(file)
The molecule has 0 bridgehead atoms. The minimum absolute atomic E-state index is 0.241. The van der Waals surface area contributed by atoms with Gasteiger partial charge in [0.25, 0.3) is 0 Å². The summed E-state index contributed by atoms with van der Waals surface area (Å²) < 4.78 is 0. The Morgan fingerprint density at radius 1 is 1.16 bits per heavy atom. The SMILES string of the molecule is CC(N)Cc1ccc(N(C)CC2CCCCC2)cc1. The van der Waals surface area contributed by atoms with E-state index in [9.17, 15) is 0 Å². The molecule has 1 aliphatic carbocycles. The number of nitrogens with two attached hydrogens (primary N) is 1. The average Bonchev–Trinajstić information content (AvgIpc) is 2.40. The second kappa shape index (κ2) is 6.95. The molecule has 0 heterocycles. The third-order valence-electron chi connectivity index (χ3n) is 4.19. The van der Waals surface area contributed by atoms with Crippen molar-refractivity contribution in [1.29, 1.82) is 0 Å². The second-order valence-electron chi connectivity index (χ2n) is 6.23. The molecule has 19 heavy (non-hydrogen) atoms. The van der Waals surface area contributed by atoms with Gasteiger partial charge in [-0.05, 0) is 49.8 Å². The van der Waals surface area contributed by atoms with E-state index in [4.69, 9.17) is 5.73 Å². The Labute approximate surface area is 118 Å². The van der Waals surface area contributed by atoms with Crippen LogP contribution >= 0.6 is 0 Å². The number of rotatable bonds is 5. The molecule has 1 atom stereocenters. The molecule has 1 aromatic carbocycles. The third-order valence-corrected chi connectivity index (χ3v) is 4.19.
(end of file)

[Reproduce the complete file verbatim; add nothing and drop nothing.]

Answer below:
The molecule has 0 bridgehead atoms. The minimum absolute atomic E-state index is 0.241. The van der Waals surface area contributed by atoms with Gasteiger partial charge in [0.25, 0.3) is 0 Å². The summed E-state index contributed by atoms with van der Waals surface area (Å²) < 4.78 is 0. The Morgan fingerprint density at radius 1 is 1.16 bits per heavy atom. The SMILES string of the molecule is CC(N)Cc1ccc(N(C)CC2CCCCC2)cc1. The van der Waals surface area contributed by atoms with E-state index in [9.17, 15) is 0 Å². The molecule has 1 aliphatic carbocycles. The number of nitrogens with two attached hydrogens (primary N) is 1. The average Bonchev–Trinajstić information content (AvgIpc) is 2.40. The second kappa shape index (κ2) is 6.95. The molecule has 0 heterocycles. The third-order valence-electron chi connectivity index (χ3n) is 4.19. The van der Waals surface area contributed by atoms with Crippen molar-refractivity contribution in [1.29, 1.82) is 0 Å². The second-order valence-electron chi connectivity index (χ2n) is 6.23. The molecule has 19 heavy (non-hydrogen) atoms. The van der Waals surface area contributed by atoms with Gasteiger partial charge in [-0.05, 0) is 49.8 Å². The van der Waals surface area contributed by atoms with E-state index in [4.69, 9.17) is 5.73 Å². The Labute approximate surface area is 118 Å². The van der Waals surface area contributed by atoms with Crippen LogP contribution >= 0.6 is 0 Å². The number of rotatable bonds is 5. The molecule has 1 atom stereocenters. The molecule has 1 aromatic carbocycles. The third-order valence-corrected chi connectivity index (χ3v) is 4.19.